The Veracity Report

a 2018 Chevrolet Camaro

Swindled, How a Georgia Man Got Duped Out of His $50K Camaro Through Facebook Marketplace

Now, he has to pay the $750 per month payments for a car he’ll likely never see again

a 2018 Chevrolet Camaro

A little over a week ago, when Ethan Hines sold his almost $50,000, 2018 Chevrolet Camaro on Facebook Marketplace, he ended up falling victim to a new twist and modestly inventive spin on an old type of scam. I know what you’re thinking, that was his first mistake, but wait, it gets better.

 Photos pf the suspect as he inspects the car

The Marketplace ad ended up getting answered by a guy in South Carolina who, by all accounts seemed on the up and up. Still, Ethan wasn’t born yesterday and didn’t just take the guy at his word.

When the suave buyer agreed to purchase the car, he informed Ethan that he would be wiring an electronic check directly into Ethan’s own bank account for the full purchase price of the car. After all, you didn’t imagine the dude was going to ride into GA with a briefcase filled with $50,000 in $100s and $50s, did you?

The interior of a 2018 Chevrolet Camaro

No, it wasn’t your typical fake check kind of gag, you see, Mr. Hines isn’t a dummy and made sure to vet the supposed buyer’s payment through the financial institution that issued it. In this case, that is a South Carolina Credit Union called VyStar.

The letter from Vystar Claiming that the debt was paid in full

When Ethan contacted Vystar, they informed him that the electronic check was being issued and all was good. What’s more, they even sent Ethan a letter confirming the completion of the transaction and that the debt had been paid in full.

It wasn’t until 4 full days after the transaction had been completed that Ethan got a notice from his bank that the transaction had been reversed – because the electronic check had bounced. Of course, by then, the mystery buyer was long gone – as was Ethan’s Camaro, which he is now sadly still on the hook to make the $750 per month car payments for until this issue is resolved.

The Police report

Fortunately, Ethan’s girlfriend had taken some pictures of the scammer while he was looking at the car, which they have turned over to the police investigating the incident. Unfortunately, those photos have not led to a positive identification of the man, and, as you might expect, the Facebook profile used to initiate the transaction turned out to be fake and has since been taken down.

This is a video of the initial news report where Ethan also explains what happened in his own words.

In all honesty, being knowledgeable about these types of scams, from investigating them for years, we can’t see how this case will take much longer to resolve. First, because we are dealing with a 2018 Chevrolet, Ethan’s Camaro is equipped with OnStar which gives the manufacturer, and, by attrition, the police investigating this theft, the exact location of the car. However, these types of GPS systems have their limits.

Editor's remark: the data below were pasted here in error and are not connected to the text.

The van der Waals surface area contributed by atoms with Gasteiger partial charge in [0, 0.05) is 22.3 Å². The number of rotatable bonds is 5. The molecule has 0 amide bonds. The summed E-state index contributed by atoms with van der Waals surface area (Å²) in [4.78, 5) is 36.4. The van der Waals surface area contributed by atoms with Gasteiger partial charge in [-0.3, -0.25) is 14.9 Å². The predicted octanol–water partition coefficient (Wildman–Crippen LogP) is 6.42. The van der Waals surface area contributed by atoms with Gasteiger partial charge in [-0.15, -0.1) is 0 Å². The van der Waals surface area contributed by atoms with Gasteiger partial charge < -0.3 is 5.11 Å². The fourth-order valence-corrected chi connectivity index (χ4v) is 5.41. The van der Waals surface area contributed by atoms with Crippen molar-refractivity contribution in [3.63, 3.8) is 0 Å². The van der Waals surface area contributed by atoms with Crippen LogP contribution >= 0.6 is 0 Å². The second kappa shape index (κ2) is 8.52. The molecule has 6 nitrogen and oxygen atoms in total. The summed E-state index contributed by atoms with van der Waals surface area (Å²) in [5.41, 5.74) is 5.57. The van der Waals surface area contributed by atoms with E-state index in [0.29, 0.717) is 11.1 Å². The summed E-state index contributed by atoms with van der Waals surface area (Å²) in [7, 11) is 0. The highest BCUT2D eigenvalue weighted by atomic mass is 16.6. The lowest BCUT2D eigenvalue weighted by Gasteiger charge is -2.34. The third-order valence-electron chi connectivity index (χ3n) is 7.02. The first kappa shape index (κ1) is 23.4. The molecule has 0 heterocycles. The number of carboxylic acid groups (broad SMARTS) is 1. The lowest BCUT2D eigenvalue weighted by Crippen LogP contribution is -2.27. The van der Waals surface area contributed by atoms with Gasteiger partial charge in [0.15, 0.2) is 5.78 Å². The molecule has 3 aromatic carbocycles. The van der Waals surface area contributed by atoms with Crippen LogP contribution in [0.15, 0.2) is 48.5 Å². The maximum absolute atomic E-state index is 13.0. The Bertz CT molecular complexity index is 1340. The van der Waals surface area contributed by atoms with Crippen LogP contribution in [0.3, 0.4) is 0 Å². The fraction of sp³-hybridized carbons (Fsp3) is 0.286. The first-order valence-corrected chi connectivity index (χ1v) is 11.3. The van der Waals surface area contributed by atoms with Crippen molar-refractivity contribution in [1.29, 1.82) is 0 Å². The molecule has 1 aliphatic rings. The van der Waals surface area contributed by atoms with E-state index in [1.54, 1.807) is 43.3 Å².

If the scammer were of the unsophisticated type, and just stole the car to drive it around, this case would be solved very quickly. Unfortunately for Ethan, this particular con-man appears savvy enough to have thought this out pretty well and has almost certainly done this before.

That means that this beautiful Camaro was almost certainly broken down into a million pieces within 24 hours of being stolen. That’s because OnStar, and other theft recovery systems such as LoJack as well as others, can only work if the car’s battery is connected. Almost any non-amateur thief knows this and knows to disconnect it almost instantly.

A few theft recovery companies have begun putting battery backups on their devices to thwart a thief who stops at just disconnecting the battery cables. These will continue to power the system’s GPS tracker for up to a full day or two after a vehicle’s battery has been disconnected. The problem is, the thieves know this too. When they are experienced enough to have thought out scams as intricate as this one obviously was, (long-cons as they are often called), it’s a pretty safe bet to assume that the vehicle was stripped almost immediately and that the theft detection system was located and destroyed in a very short amount of time after the vehicle was stolen.

The good news in this whole debacle, however, is that Ethan has reported his car stolen and the theft has been confirmed as the police continue their investigation. Because of this, Ethan will only have to make one or two of those payments to keep his credit current until either the car is either recovered, or the insurance company is required to write the car off as a complete loss. If the car is written off as a loss and then later recovered, it would then be delivered to the insurance company who would then be the car’s rightful owner.

None of this lessens the pain for poor Ethan, having to make even one payment for a car he doesn’t have and most likely will never see again. Still, we at The Veracity Report prefer to look at the positive side of things – it could have been a lot worse. Also, Ethan and everyone involved has learned valuable lessons that will remain with them for the rest of their lives—or so we hope.

Kurt Dillon reporting — Because the Truth Matters!